CODING Q&A: Challenges in Remote Screening of Diabetic Patients

Part 1 of 2: patient care and reimbursement.


Telemedicine is the remote diagnosis and management of patients by means of telecommunication technology. In eye care, digital fundus photography (FP) lends itself to successful telemedicine1 because the camera can be placed in a primary care physician’s (PCP’s) office and operated by the PCP’s staff. Images are then transmitted to an ophthalmologist for interpretation. The result: patients benefit from access to specialists who are not otherwise available.2-5 However, legal and regulatory issues apply to screening for retinal diseases using a nonmydriatic fundus camera in the context of asynchronous telemedicine. In this first part of a 2-part series, we will discuss the issues related to patient care and reimbursement.


A complete eye exam by an ophthalmologist usually includes ophthalmoscopy, generally dilated. A stereoscopic, detailed view of the fundus, including the macula, retinal blood vessels, and optic disc, can be achieved with binocular indirect ophthalmoscopy. With the patient’s cooperation, even the peripheral retina can be seen. For PCPs, dilation of the pupil with mydriatics or cycloplegics is impractical, as is the lack of an indirect ophthalmoscope or the skill to use it. Generally, PCPs assess patients’ retinal health with direct ophthalmoscopy through an undilated pupil, so the view of the fundus is limited. From this practice and its limitations evolved the National Committee for Quality Assurance’s strong recommendation for an annual eye exam of all diabetic patients as a Healthcare Effectiveness Data and Information Set6 measure. Unfortunately, patients do not always follow through with an eye exam, increasing the risk of undetected eye disease.7 Enter telemedicine.8

Fundus cameras have improved dramatically over time, and many incorporate a variety of useful features:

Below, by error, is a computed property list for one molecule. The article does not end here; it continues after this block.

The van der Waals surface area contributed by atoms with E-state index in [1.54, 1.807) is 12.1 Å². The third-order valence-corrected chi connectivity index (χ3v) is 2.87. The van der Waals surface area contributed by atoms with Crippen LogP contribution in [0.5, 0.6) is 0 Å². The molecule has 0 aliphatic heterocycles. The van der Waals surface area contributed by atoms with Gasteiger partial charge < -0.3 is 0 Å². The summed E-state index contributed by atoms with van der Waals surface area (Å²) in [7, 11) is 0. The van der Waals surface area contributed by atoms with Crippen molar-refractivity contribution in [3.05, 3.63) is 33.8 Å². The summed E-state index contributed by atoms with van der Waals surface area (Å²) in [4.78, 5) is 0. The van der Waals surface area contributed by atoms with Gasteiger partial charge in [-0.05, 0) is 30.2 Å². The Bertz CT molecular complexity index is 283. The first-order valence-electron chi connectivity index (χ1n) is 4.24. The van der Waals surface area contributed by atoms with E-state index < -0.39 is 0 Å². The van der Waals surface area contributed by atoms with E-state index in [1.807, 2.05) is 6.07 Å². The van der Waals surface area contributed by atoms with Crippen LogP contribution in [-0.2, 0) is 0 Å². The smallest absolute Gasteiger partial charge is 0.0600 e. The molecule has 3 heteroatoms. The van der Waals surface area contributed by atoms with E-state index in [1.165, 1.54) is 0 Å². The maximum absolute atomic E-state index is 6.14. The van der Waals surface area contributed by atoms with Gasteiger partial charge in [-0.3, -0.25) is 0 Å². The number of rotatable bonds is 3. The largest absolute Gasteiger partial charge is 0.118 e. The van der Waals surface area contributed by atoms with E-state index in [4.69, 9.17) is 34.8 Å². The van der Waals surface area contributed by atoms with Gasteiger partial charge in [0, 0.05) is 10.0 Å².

• Nonmydriatic imaging,
  • Automatic electronic illumination control,
  • Automated eye alignment,
  • Autofocus,
  • High-resolution digital image capture,
  • Widefield and ultrawidefield FP,
  • Portability, and
  • Secure connection to electronic medical record systems.


Health policy specialists, health insurers, legislators, and regulators generally support the concept of telemedicine because it can improve access to health care at a low cost, which may prevent disease or speed intervention at an early stage. Despite this, adoption of telemedicine has been slow. A variety of legal and regulatory obstacles, as well as some misuses of the delivery model early in its evolution, are to blame for this slow adoption. The Medicare program presents challenges, and many of them extend to other third-party payers as well.

Medicare’s policy on telehealth does not address eye care.9,10 Instead, it focuses on incentivizing the use of technology to improve access to care in rural areas, and a demonstration project in Hawaii and Alaska. Most of the policy speaks to synchronous telemedicine rather than asynchronous (ie, store and forward), as is used in screening FP.

Part B Medicare follows the straightforward principle that preventive medicine and screening is noncovered in almost all cases (unless there is a statutory exception, such as glaucoma screening exams11). So, testing a beneficiary with no symptoms or documented abnormal condition, is usually “not medically necessary” and not reimbursed.12